New government regulations on admissibility in asylum claims are now in effect and apply to applications submitted on or after June 28, 2022. These regulations outline the situations in which an asylum application will be delayed while the Home Office attempts to relocate the applicant to another nation so that their application can be evaluated there rather than in the United Kingdom. The new regulations offer more justifications for rejecting asylum petitions. The stated goal of the new regulations is to encourage asylum seekers to file a claim for protection in the first safe country they arrive in. The result may really be limited removals to safe third countries and merely longer processing times for asylum claims.
When Is a Claim Deemed to Be Inadmissible?
Sections 80B and 80C were added to the Nationality, Immigration, and Asylum Act of 2002, by the Nationality and Borders Act of 2022, to give asylum applications a broader definition of what constitutes inadmissibility. According to the revised guidelines, the Home Office only needs a “connection” of some kind to a secure third country to reject an asylum claim and put it on hold for an unlimited period. Section 80C defines the type of connection, which can take one of five forms:
- the applicant’s status as a refugee has been confirmed, and they can continue to receive protection.
- the applicant is still able to utilise the protection that has been given to them and will not be transferred from the safe third state to another state.
- the applicant filed a safe third state claim that has either not yet been resolved or has been rejected.
- the applicant was previously present in the safe third state, was qualified to file a pertinent claim there, and it was reasonable to anticipate that they would do so but did not; or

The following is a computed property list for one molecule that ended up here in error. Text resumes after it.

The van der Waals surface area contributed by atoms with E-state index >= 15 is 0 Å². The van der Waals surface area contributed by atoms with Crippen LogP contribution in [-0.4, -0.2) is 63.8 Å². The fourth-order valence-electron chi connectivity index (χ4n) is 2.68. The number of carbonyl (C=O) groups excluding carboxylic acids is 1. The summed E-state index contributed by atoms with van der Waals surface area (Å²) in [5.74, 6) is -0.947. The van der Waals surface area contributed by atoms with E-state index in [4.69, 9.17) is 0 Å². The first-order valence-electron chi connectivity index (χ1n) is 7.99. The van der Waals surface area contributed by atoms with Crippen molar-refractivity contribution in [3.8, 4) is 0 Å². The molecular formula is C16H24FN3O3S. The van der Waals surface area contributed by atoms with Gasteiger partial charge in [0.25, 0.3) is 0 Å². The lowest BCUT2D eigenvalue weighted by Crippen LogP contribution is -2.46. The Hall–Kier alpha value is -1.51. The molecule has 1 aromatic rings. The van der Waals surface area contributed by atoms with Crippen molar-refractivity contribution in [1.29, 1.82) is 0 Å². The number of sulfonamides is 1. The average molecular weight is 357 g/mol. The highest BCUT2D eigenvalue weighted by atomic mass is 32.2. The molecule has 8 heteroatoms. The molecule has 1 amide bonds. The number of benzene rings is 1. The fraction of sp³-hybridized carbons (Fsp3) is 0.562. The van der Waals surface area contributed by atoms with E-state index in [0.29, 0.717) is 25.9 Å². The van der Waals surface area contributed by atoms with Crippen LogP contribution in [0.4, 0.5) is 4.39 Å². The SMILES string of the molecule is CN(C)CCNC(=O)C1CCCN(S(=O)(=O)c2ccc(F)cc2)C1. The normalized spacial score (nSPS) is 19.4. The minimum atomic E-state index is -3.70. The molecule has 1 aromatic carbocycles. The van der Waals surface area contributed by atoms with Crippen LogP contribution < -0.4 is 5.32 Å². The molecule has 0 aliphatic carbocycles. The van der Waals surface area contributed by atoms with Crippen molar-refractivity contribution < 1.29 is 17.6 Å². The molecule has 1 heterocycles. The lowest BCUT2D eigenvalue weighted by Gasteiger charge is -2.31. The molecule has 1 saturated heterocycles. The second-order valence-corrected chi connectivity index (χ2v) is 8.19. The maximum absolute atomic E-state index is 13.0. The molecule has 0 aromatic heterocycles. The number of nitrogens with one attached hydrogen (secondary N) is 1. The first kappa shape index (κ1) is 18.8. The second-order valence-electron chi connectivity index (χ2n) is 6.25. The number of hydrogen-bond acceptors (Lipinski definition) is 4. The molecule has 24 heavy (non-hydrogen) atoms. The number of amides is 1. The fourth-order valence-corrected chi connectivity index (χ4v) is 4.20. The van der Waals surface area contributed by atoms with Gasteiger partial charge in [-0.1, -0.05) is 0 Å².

- it would have been reasonable to anticipate that the applicant would have submitted a pertinent claim to the safe third state given their specific circumstances.
An applicant will probably need to travel by land through “safe nations” if they don’t already have a valid visa when they enter the UK. The Home Office will likely consider most asylum seekers who file claims after 28 June 2022 to have filed inadmissible applications.
What Steps Are Involved?
A person seeking refuge will be invited to a preliminary “screening” interview after submitting their asylum petition. The caseworker will evaluate if there is any proof that the applicable inadmissibility criteria apply during the interview. Has the person passed through a secure third country, for instance? Do they possess biometric documentation proving a relationship with the third country? The caseworker must refer the case to the Third Country Unit if the response is “yes.” Later in the asylum procedure, referrals to the Third Country Unit are also possible. The interviewing officer can refer the asylum seeker there instead if information indicating a purported connection to a safe third country is first discovered later in the procedure, for example during the main asylum interview. This initial referral decision is solely at the discretion of the referrer and is not subject to any specific standard of proof. The caseworker is told to think about whether “it appears there is a connection” with a secure third country in “broad terms.” This individualised approach runs the risk of causing inconsistent application of the regulation currently.